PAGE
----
I am moving.
I sold my beautiful property with the maple syrup trees and the Ginkgo tree and its history of 270 million years and the Butternut rescued from my friend’s back yard.
I leave the blueberries and the blackberries that grow in abundance.
I leave my pony buried beneath the Pin Oak and carry with me the memories of him wandering my yard in search of patches of clover, nickering at me through the open window, wanting to press his nose into my neck, to breathe me in, his lips searching my pockets for something he is sure is there.
I leave behind the frogs whose nighttime chorus and full orchestra calms and soothes me, their sound floating in my open window and hanging on the still air.
I leave behind the two little boys from next door who hide behind my garden shed and behind my blueberry bushes pretending I am the scary dragon they have hunted, until of course I find them and then I am just me, my breathing fire having ceased.
I leave behind the golden raspberries and the Haskap and the lush rhubarb and the peaches from the two wee trees who share their bounty each year, enough to keep me in peaches all winter.
I leave behind the path I follow on morning strolls with Gracie, the pileated woodpecker greeting me most mornings, flitting from tree to tree, his mate suspiciously absent the last two seasons.
I leave behind the hours of lawn mowing, the incessant handling of firewood, the repairs to fence and outbuildings that shout regularly at me, their voices harsh and grating and repetitive and . . .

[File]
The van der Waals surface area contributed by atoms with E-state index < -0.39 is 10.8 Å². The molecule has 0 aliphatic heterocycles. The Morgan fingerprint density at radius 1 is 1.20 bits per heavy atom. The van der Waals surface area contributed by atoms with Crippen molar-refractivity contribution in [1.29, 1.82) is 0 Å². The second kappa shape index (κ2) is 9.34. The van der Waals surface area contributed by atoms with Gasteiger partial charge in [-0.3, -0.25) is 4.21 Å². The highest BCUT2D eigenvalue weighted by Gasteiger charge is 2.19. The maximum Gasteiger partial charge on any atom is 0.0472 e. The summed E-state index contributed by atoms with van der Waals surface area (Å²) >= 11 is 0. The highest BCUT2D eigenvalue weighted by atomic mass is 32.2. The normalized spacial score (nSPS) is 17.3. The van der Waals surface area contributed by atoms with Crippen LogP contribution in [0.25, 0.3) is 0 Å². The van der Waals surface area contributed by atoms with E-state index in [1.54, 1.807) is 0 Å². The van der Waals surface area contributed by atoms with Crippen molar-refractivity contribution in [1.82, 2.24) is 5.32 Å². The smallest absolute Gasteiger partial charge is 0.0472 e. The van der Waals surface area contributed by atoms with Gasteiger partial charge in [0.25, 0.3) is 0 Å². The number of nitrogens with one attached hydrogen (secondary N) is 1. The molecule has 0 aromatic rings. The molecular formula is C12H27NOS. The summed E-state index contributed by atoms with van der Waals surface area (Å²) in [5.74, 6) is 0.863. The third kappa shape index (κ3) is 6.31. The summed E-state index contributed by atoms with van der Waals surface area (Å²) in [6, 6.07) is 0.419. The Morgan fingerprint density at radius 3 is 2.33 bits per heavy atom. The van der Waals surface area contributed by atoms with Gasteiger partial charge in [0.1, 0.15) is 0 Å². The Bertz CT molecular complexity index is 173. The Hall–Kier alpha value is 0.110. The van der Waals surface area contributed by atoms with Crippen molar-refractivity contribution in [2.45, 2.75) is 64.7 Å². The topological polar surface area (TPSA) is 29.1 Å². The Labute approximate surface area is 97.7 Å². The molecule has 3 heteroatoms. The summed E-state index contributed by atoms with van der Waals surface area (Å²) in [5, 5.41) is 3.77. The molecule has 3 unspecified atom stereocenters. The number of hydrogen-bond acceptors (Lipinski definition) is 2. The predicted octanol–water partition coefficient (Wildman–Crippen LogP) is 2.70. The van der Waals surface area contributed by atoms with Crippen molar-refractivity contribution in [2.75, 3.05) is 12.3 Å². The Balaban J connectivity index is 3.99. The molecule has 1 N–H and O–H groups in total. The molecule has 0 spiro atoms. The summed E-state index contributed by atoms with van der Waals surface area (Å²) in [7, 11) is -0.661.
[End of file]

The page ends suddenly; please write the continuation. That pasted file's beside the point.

I leave behind the neighbour’s dogs who prefer my property to their own for depositing bits of themselves.
I leave behind the beagle up the road continuously howling his protest of his lot in life while tied with a short chain to a small shelter.
I leave behind the deck that came too close to claiming my sanity when I used every force available to me to remove what seemed like centuries of paint, winning in the end though I feared the battle was unbeatable.
I leave behind the skunk who anointed Gracie not once, but twice, though I fear a distant skunk relative is waiting to introduce himself where I am going.
I leave behind my neighbours’ raised arms when Gracie and I walk past, neighbours who know both our names and pause to give attention to Gracie’s extended nose.
I’m not sad or hesitant or uncertain at the leaving. I’m ready for a new adventure, for a life with a little more space in it for me and less grass cutting and less wood hauling and wood stacking and less all the things that are familiar.
I eagerly turn the page, will strike out and discover what is next in my attempt to down-size and simplify. Gracie and Finnegan will tag along, the constant in the unknown.
There will soon be tufts of dog and cat hair in the corners of my new home and there will still be me.
I will take myself along, maybe a slightly different version of myself with the addition of possibilities.
Seize the day, I repeat in my head.
Seize the day.
I am moving.